A pair of electronic tiltmeters of type High Resolution Tiltmeter (HRTM) by Lippmann is used in orthogonal orientation to level the zenith camera. Minor deviations between the zenith camera's optical axis and the plumb line are measured during exposure and corrected in order to get reference to the plumb line. The tilt measurement is done with an accuracy of approximately 0.05 seconds of arc.
An industrial computer for device steering, data acquisition, data storage and real-time data processing in combination with a wireless display for visualization and remote system control completes the digital zenith camera system.
The processing chain starts with the astrometric reduction of the observations. Using image moment analysis, the extraction of imaged stars is quickly performed achieving an position accuracy of arc seconds. Due to the camera's light-sensitivity of about 14th magnitude allowing to image a total of 14 million stars, dense star catalogues are required providing the celestial reference. Currently, the catalogues Tycho-2, the Guide Star Catalogue (GSC) and the First USNO CCD Astrograph Catalogue (UCAC) are used as reference. Extracted stars and their match from the catalogue are related through projective transformation formulae. After astrometric data reduction, astronomical latitude and longitude are obtained by interpolation of the zenith point into the field of zenithal stars.
Both data acquisition and astrometric data processing is performed with the software package AURIGA (Automatic Real-Time Image Processing System for Geodetic Astronomy). This real-time capable package has a modular design. It consists of executable programs (C,C++) for data processing and graphical user interfaces (Tcl/Tk) for data management, visualization and analysis. Since AURIGA allows fast and automated data processing, astronomical latitude and longitude are provided practically in real-time. A more detailed description of the data processing is given in Hirt (2001).
In geodesy, the digital zenith camera system is applied for the determination of deflections of the vertical used for local high-precision geoid1 and high-resolution gravity field determinations. Due to the efficiency of the system, deflections of the vertical can be determined at stations per night or even more by measuring along a profile with densely distributed stations. In addition to geodetic applications, the system can be used for monitoring and analysis of atmospheric effects such as systematic zenith refraction and scintillation.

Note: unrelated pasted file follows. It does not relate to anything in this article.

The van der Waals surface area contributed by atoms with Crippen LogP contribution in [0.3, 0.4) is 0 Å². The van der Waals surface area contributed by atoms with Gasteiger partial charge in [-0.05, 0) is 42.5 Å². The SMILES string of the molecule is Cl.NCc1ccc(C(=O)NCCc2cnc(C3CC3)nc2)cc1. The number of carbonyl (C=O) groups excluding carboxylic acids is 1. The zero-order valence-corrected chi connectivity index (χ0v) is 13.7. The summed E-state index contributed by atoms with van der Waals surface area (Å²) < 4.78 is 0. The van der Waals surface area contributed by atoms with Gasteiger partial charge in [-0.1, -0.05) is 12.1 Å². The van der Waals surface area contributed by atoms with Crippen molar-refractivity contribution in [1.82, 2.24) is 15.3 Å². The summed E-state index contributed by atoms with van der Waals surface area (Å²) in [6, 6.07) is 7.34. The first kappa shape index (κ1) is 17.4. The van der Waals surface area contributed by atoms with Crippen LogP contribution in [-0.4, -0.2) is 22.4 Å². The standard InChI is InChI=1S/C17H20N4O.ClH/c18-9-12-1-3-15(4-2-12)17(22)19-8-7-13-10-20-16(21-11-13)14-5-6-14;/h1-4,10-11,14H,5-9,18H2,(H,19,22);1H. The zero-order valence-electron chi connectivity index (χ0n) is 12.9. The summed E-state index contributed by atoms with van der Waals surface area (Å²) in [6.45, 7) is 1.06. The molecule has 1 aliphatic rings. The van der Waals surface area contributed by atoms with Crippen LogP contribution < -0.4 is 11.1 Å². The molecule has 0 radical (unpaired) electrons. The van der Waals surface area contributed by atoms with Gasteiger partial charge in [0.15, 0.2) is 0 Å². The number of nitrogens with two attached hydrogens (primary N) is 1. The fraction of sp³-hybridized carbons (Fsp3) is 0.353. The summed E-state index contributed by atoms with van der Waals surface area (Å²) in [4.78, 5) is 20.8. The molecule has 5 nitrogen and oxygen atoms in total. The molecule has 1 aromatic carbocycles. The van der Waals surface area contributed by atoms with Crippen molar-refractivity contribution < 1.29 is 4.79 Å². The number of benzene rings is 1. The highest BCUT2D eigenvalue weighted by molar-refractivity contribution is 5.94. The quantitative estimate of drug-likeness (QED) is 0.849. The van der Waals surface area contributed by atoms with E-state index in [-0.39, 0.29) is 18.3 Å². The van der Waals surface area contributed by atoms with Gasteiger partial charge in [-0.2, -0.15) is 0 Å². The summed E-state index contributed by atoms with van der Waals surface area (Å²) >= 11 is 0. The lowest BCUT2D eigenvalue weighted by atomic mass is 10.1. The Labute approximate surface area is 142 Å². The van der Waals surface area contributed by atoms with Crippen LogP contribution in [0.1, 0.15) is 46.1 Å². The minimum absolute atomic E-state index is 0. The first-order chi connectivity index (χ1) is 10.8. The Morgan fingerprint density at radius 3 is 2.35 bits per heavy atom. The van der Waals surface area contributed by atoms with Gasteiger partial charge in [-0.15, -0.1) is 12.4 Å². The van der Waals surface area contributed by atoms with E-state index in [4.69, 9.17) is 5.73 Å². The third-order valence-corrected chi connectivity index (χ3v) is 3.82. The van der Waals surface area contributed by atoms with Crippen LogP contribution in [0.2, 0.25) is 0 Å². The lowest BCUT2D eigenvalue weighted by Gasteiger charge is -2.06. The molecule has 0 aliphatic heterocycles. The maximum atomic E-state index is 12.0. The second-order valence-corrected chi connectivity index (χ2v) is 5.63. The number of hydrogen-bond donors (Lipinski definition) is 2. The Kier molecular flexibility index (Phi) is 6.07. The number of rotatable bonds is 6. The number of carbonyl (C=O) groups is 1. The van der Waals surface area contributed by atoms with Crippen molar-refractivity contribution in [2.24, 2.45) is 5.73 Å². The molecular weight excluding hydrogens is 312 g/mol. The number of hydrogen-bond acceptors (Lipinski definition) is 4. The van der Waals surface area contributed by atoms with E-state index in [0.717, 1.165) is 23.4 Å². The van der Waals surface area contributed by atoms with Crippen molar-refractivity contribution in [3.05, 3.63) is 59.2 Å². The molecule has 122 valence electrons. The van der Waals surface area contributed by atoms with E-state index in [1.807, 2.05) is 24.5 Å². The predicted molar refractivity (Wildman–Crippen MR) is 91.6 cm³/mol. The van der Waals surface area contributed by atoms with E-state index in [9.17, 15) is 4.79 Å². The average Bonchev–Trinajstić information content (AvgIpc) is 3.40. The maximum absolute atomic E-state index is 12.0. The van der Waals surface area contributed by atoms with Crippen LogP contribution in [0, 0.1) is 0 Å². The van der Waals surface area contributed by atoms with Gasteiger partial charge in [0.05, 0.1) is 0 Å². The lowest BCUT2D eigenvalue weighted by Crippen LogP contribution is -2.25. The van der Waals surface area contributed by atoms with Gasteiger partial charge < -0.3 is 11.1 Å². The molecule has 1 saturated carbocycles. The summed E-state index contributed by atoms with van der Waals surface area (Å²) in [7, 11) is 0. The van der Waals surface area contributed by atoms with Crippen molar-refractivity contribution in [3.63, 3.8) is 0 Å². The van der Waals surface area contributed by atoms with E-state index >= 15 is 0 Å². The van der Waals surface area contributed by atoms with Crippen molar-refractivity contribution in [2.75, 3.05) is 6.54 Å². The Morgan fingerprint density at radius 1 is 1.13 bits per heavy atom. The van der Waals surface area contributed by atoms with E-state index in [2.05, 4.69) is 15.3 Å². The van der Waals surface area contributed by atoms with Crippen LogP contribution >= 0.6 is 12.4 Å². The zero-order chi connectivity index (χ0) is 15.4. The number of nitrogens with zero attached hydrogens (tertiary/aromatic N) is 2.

In astronomy, the knowledge of astronomical latitude and longitude is very useful for the high-precision pointing of large telescopes. The knowledge of astronomical coordinates (, ) allows the separation of the deflection of the vertical from instrumental errors both resulting in pointing errors of the telescope. If only ellipsoidal coordinates are available, one can not distinguish whether pointing errors come from neglecting the deflection of the vertical or from instrumental effects. The availability of coordinates (, ) might be of interest for acceptance testing or it helps understanding physical effects happening to the telescope such as tilting of the pier due to settling of its foundation. Furthermore, if portable telescopes are used, the knowledge of deflections of the vertical and instrumental errors could produce better ``out of the box'' pointing.
Hirt, C. 2001, Automatic Determination of Vertical Deflections in Real-Time by Combining GPS and Digital Zenith Camera for Solving the GPS-Height-Problem. Proceed. 14th International Technical Meeting of the Satellite Division of the Institute of Navigation, Alexandria, VA, pp.
Hirt, C. & Buerki, B. 2002, The Digital Zenith Camera - A New High-Precision And Economic Astrogeodetic Observation System for Real-Time Measurement of Deflections of the Vertical. Proceed. of the 3rd Meeting of the International Gravity and Geoid Commission of the International Association of Geodesy, Thessaloniki, Greece (in press)
Seeber, G. 2003, Satellite Geodesy, Second Edition. Foundations, Methods, and Applications. W. de Gruyter, Berlin, New York
Torge, W. 2001, Geodesy, Third Edition. W. de Gruyter, Berlin, New York
Wissel, H. 1982, Zur Leistungsfähigkeit von transportablen Zenitkameras bei der Lotabweichungsbestimmung. Wiss. Arb. Fach. Vermessungswesen Univ. Hannover, Nr. 107, Hannover